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Wednesday, June 4, 2014
Don Mattingly: 'We're just not that good'

By Mark Saxon

LOS ANGELES -- On Tuesday night, the superstars who hit for the Los Angeles Dodgers managed to score one run in six innings against a pitcher named Hector Noesi, who is working on his third team this season, the Chicago White Sox, and had lost his previous 14 decisions in the major leagues.

On Wednesday night, they managed just two hits and one run -– despite three walks and two hit batters -– in 7⅓ innings against John Danks, a soft-throwing left-hander with injuries in his past who peaked in his mid-20s and has had a 4.69 ERA over the past four seasons.

Watching those two performances, the last of which was a 2-1 loss Wednesday night, left manager Don Mattingly practically speechless.

Scott Van Slyke
The Dodgers went 4-6 on this homestand against three teams with sub-.500 records.
After the game, someone asked him how Danks looked.

"Obviously, Danks was good tonight," he said.

Someone followed that up by asking whether Dodgers hitters helped Danks out with impatient at-bats.

"He was just better than us tonight," he said.

So, someone said, did plate umpire Kerwin Danley’s big strike zone play a part?

"No, I thought he was just better than us tonight."

After yet another "better than us," comment, Mattingly finally said, "I mean, I really think you should talk to them. I’m tired of answering the questions, honestly."

But Mattingly did get in one more zinger, a profane one, when he was asked about the Dodgers' 13-19 record at Dodger Stadium.

"Well, home, away, whatever, I don’t know that that’s got anything to do with it," Mattingly said. "It’s just being basically s----. We’re just not that good."

The players didn’t seem to want to wade too deeply into Mattingly’s comments or his pregame thoughts that the team seemed to lack unity. In fact, many of the core players were either not in the room when reporters were allowed in or declined to speak. Matt Kemp wouldn’t talk. Adrian Gonzalez wasn’t in the room for at least 30 minutes. So much for team leadership.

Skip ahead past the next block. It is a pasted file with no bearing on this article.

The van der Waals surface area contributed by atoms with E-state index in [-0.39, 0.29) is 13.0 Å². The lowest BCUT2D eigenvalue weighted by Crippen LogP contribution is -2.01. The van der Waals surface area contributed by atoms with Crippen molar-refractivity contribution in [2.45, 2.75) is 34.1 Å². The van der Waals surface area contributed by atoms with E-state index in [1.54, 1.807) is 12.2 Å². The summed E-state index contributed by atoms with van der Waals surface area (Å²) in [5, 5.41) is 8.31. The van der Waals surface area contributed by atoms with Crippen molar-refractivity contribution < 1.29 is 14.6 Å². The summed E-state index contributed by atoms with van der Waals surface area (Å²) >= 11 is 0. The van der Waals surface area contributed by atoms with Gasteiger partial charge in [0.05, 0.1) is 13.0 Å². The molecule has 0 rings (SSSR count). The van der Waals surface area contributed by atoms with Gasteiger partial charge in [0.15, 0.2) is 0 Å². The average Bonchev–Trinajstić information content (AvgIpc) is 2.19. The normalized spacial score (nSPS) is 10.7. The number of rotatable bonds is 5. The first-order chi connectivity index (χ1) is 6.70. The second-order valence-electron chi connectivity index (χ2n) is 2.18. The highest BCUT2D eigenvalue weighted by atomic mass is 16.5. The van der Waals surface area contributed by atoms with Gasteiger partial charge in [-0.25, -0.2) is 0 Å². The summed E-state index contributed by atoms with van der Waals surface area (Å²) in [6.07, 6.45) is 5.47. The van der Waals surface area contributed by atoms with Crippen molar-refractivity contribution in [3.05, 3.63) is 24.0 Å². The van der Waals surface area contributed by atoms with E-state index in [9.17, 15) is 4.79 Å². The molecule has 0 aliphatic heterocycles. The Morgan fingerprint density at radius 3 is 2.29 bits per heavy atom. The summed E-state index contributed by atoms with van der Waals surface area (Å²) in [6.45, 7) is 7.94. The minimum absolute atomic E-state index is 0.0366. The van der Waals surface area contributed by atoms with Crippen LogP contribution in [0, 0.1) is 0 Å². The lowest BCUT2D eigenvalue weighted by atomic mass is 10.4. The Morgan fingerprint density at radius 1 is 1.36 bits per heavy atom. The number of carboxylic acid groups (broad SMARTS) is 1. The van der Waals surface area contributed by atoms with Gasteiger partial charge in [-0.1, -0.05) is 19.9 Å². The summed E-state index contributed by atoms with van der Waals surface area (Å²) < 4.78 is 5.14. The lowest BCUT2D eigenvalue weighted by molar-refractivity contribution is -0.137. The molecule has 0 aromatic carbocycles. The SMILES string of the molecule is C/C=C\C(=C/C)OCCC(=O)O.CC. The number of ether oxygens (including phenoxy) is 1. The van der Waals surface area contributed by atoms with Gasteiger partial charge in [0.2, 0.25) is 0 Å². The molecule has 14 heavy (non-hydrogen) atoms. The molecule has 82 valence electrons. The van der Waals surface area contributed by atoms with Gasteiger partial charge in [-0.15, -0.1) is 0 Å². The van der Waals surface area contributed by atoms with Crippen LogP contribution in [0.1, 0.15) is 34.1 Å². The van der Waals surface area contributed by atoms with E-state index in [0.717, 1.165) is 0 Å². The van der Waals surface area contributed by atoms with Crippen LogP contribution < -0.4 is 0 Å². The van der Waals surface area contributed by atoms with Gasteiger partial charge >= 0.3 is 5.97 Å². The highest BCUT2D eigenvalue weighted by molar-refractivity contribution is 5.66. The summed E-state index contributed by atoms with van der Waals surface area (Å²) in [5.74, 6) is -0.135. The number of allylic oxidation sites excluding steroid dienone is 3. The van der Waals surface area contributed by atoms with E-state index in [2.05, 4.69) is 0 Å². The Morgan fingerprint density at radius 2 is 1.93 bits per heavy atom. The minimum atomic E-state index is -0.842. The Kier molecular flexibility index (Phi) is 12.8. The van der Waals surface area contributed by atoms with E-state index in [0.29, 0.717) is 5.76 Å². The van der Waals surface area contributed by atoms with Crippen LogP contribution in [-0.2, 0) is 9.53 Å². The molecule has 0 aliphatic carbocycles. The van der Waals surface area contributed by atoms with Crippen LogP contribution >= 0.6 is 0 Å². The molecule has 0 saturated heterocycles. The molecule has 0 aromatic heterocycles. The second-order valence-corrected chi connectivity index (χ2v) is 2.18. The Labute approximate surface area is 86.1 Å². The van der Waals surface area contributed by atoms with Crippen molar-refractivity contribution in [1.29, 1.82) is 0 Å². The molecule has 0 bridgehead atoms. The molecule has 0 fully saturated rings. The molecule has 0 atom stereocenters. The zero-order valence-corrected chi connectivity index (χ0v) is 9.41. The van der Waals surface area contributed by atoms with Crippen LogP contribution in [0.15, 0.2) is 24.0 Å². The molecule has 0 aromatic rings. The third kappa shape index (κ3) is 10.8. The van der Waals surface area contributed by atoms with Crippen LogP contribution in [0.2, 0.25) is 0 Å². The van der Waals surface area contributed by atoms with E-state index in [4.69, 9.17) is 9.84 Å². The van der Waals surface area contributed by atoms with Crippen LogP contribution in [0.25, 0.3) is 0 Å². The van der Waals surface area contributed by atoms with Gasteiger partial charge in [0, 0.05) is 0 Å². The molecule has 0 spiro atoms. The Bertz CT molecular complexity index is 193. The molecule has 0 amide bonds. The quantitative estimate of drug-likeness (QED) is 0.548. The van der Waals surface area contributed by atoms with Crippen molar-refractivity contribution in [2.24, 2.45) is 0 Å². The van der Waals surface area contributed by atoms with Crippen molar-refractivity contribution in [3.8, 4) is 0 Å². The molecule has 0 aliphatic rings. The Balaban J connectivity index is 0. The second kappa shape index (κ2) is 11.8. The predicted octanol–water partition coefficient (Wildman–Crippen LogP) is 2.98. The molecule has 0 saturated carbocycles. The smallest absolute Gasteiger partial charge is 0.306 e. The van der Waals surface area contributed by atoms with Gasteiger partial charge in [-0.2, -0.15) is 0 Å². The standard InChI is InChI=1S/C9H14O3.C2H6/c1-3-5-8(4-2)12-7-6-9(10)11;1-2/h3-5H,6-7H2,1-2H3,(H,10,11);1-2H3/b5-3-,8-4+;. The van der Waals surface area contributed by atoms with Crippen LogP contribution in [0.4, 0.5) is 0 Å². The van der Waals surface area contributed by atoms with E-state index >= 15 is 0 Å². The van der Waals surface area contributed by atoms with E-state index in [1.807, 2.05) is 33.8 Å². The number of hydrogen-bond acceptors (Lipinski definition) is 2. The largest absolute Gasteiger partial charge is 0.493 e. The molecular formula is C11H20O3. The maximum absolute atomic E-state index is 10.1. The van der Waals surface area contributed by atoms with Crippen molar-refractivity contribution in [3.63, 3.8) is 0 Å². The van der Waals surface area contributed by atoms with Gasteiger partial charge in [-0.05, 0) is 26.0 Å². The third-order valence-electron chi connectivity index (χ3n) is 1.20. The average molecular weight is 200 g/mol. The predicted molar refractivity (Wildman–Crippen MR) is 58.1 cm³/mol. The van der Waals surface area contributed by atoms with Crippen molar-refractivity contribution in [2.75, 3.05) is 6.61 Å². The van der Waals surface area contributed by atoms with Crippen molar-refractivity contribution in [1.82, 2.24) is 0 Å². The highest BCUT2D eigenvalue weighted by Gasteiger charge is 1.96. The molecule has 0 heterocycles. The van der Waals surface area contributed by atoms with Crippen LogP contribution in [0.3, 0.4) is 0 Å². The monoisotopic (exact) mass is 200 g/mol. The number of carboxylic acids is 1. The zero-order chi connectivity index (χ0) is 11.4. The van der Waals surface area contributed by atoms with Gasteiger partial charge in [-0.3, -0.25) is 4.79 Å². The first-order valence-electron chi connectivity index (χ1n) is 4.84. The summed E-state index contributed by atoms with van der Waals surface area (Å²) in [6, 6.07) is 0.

To his credit, Hanley Ramirez agreed to talk.

"I don’t know what to say. I still go out, hustle, do the best I can. Of course you’ve got to be mad," Ramirez said. "We’re not doing nothing right now, so we’ve got to start playing better. Everybody should be angry the way we’re playing right now."

The Dodgers, playing three teams who came here with sub-.500 records, went 4-6 and were held to three runs or fewer six times on this homestand. Now, they’re off to Coors Field to play the Colorado Rockies, one of the few teams playing worse than them, and the question of clubhouse togetherness is going to trail around with this team until it starts answering it with some wins. After Yasiel Puig popped up a bunt for an out in the first inning, cameras caught him and Kemp arguing in the Dodgers' dugout.

So, until we have more information, or until this team starts winning enough for nobody to care, we have to assume that these guys either don't like each other much or simply don't work well together. That seems to be the upshot of Mattingly's pregame/postgame attempt to communicate, through the media, with his team.

"That’s just where we’re at," Scott Van Slyke said. "If we were losing and we were playing the way we should be, I think people would be more accepting of that, but we’re losing and we’re playing the way we’re not supposed to."